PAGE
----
Luke 9:41

ESV Jesus answered, “O faithless and twisted generation, how long am I to be with you and bear with you? Bring your son here.”
NIV You unbelieving and perverse generation,' Jesus replied, 'how long shall I stay with you and put up with you? Bring your son here.'
NASB And Jesus answered and said, 'You unbelieving and perverse generation, how long shall I be with you and put up with you? Bring your son here.'
CSB Jesus replied, "You unbelieving and perverse generation, how long will I be with you and put up with you? Bring your son here."
NLT Jesus said, 'You faithless and corrupt people! How long must I be with you and put up with you?' Then he said to the man, 'Bring your son here.'
KJV And Jesus answering said, O faithless and perverse generation, how long shall I be with you, and suffer you? Bring thy son hither.

What does Luke 9:41 mean?

Jesus is presented with a young boy being tormented by a demon. Despite having been empowered to cast out demons (Luke 9:1), the disciples find themselves helpless. Jesus responds with frustration. But to whom is He referring? Which person or persons are the target of this cutting remark?

Certainly, the disciples are included. Jesus later tells them they could not cast out the demon because of their "little faith" and that if they have faith the size of a mustard seed, they can move mountains (Matthew 17:19–21).

But, also, Jesus includes the father. Luke describes the father giving Jesus a straightforward request. Mark notes that the father says, "If you can" (Mark 9:22; emphasis added). Jesus responds to him, "'If you can'! All things are possible for one who believes" (Mark 9:23). To this the father gives the famous response, "I believe; help my unbelief!" (Mark 9:24).

Most likely, Jesus is also including the scribes who were arguing with the disciples. We don't know what they were arguing about, but when Jesus asks, the father immediately appears, suggesting they are fighting about the boy, the demon, and the disciples' inability to cast it out (Mark 9:14–17).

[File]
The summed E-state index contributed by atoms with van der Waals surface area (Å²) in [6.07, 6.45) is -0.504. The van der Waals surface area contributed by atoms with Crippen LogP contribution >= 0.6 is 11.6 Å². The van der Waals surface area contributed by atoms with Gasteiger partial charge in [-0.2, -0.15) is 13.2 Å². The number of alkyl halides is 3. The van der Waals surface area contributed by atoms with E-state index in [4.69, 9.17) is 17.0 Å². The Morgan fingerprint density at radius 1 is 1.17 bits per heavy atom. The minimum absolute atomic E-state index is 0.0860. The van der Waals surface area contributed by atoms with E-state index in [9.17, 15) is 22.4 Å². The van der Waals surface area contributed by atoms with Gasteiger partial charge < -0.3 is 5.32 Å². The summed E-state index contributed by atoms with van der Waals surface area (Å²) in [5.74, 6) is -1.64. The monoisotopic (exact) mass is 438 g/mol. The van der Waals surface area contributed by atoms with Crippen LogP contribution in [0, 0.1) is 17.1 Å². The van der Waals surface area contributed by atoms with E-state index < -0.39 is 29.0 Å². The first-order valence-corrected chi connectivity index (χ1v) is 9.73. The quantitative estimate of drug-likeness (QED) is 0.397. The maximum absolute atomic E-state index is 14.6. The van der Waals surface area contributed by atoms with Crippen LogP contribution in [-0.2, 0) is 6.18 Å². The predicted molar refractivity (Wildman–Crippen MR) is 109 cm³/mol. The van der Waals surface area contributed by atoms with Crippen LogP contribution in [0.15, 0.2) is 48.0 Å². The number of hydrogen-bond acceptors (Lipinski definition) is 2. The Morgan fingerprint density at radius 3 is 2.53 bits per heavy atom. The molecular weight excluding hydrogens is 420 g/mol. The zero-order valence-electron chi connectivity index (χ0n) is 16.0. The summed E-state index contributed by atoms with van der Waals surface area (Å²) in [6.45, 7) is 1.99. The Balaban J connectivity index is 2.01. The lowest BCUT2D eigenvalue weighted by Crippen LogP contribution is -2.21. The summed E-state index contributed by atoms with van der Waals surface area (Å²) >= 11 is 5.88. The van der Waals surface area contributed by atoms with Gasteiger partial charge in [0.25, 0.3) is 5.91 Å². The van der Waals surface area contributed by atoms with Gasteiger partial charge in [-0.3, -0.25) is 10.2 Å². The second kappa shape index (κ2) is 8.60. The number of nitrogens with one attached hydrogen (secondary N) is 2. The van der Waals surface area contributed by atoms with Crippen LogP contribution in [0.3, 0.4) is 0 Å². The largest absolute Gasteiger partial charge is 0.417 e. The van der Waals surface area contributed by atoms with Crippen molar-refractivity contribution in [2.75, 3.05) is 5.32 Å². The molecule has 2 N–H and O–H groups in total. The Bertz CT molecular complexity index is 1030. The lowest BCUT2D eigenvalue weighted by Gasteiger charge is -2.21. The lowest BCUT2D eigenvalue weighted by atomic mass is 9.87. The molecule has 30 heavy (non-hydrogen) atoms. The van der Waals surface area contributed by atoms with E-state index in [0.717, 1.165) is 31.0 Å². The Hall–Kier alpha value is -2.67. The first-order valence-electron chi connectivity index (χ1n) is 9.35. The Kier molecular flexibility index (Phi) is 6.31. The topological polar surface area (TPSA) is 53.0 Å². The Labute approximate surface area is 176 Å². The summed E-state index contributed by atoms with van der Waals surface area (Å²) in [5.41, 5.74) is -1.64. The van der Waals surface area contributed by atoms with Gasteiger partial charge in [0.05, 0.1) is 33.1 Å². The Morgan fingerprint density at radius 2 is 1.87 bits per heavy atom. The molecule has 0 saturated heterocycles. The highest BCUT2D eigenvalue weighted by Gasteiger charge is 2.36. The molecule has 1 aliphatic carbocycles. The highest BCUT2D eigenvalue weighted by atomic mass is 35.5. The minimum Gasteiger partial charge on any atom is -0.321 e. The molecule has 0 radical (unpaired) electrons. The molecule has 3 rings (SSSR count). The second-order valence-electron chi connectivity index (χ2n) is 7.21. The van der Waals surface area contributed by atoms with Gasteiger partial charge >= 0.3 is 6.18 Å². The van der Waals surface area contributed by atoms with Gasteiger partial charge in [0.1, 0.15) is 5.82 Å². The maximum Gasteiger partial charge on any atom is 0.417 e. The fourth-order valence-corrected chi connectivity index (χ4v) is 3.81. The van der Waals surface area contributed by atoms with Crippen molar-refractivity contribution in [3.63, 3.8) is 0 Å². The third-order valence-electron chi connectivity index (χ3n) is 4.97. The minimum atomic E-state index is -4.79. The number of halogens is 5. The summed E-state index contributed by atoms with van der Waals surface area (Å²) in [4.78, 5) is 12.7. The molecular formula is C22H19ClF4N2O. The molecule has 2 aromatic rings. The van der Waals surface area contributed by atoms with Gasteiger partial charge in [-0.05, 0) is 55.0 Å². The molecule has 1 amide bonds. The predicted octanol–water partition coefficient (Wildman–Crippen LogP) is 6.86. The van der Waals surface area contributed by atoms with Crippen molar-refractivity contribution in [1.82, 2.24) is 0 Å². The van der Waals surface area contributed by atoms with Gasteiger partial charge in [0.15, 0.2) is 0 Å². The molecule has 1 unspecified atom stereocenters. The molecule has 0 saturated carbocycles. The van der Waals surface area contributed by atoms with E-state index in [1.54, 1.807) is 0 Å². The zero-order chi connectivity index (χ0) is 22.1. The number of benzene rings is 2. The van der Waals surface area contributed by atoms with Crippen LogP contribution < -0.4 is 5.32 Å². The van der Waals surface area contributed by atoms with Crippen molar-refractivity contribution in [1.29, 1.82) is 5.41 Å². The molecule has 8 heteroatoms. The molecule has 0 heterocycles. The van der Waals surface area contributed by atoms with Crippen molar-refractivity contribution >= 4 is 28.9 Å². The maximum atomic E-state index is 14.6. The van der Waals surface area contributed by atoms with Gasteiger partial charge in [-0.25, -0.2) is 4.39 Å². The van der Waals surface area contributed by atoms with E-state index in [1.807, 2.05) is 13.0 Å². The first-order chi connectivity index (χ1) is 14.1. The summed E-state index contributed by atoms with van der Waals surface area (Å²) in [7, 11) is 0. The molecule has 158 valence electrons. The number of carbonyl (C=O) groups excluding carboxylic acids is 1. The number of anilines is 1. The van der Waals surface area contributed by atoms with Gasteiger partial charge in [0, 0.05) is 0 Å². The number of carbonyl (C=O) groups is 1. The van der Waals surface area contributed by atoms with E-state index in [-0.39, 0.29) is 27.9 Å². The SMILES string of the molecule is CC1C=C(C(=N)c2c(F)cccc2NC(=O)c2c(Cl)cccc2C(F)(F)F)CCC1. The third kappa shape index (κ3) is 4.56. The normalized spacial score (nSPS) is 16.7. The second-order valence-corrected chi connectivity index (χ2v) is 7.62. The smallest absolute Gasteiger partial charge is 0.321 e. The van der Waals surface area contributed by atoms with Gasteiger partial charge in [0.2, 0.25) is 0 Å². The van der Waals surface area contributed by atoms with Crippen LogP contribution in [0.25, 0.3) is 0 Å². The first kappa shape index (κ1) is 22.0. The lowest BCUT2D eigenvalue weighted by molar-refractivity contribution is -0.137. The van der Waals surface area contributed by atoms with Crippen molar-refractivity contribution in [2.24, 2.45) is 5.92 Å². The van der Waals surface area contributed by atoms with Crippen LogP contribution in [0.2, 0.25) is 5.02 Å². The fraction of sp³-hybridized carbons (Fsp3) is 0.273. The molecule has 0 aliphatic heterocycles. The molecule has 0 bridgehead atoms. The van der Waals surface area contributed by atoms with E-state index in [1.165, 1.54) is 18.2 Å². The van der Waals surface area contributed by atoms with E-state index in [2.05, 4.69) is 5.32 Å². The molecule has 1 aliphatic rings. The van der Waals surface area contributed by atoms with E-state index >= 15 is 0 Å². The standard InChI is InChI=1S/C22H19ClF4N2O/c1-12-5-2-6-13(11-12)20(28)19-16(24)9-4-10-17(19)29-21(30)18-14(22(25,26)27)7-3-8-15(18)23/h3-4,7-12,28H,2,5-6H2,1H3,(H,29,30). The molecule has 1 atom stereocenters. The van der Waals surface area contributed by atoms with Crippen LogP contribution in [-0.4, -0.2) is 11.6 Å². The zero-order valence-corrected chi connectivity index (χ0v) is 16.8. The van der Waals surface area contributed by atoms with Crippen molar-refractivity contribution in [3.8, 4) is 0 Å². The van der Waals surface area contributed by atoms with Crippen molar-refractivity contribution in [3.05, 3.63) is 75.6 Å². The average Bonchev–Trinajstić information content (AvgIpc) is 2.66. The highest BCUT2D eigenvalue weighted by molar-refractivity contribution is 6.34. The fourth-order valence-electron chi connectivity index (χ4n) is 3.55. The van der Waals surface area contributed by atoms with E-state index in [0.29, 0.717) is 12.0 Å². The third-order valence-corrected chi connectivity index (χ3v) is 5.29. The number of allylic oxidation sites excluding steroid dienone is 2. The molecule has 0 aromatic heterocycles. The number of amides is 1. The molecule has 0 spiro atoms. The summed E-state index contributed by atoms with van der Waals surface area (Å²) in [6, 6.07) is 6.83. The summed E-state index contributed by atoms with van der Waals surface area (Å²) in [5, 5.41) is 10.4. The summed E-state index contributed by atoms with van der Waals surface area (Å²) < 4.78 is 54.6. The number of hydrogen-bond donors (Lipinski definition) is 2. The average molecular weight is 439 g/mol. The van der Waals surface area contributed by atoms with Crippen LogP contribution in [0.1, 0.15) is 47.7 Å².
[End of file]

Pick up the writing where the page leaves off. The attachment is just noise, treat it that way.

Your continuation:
Jesus' description, "O faithless and twisted generation," comes from Moses' song. Moses, approaching the end of his life, compared the faithfulness of God with the faithlessness of His people. He describes the Israelites: "They have dealt corruptly with him; they are no longer his children because they are blemished; they are a crooked and twisted generation" (Deuteronomy 32:5).

"Faithless" describes someone who does not believe God's work; faithlessness also indicates a lack of loyalty or trustworthiness. "Twisted" has more of a sense of perversion or depravity. "Crooked" means something false, twisted, insincere, or dishonest. Instead of "faithless" or "crooked," the Septuagint uses a word for "rebellious" or "morally corrupted." All this combines to affirm that lack of faith in Jesus and His work indicates a morally twisted character. Disbelieving God is immoral and leads to immorality (Romans 1:21). The fact that they once could cast out demons and now can't indicates their faith in Jesus is decreasing.

"Generation" refers to people who live at the same time, specifically those with the same characteristics. Luke records Jesus using "generation" to refer to His countrymen who do not identify Him as the Messiah. They ignore the signs of His identity, contrary to the people of Nineveh and the Queen of Sheba who responded to God's words immediately (Luke 11:29–32). Although the faithless Jews did not kill the Old Testament prophets, they are responsible for the prophets' murders because they reject their message and refuse to teach it (Luke 11:50–52). Finally, they crucify Jesus (Luke 17:25).

The use of "generation" in other passages frames Jesus' question, "How long am I to be with you and bear with you?" as a warning. There will come a day when Jesus will no longer have to bear with the faithless—those who rebelliously or carelessly reject the truth about Him. At the end, they will face the great white throne judgment and receive what they think want: eternity without Him (Revelation 20:11–15).

But the cry is also poignant. Jesus has just returned from the Mount of Transfiguration where He spoke to Moses and Elijah about His "departure." In context, that includes His crucifixion, resurrection, and ascension (Luke 9:30–31). Moses, too, grew frustrated with the people he was responsible for, saying to God, "Why have you dealt ill with your servant? And why have I not found favor in your sight, that you lay the burden of all the people on me?" (Numbers 11:11). Elijah not only complained about his responsibilities, he asked God to kill him, saying, "It is enough; now, O Lᴏʀᴅ, take away my life, for I am no better than my fathers" (1 Kings 19:4). Jesus knows He is soon returning to God the Father's presence. To express His frustration with those who refuse to listen and understand Him—including His closest followers—and look forward to the day He returns home is perfectly natural.
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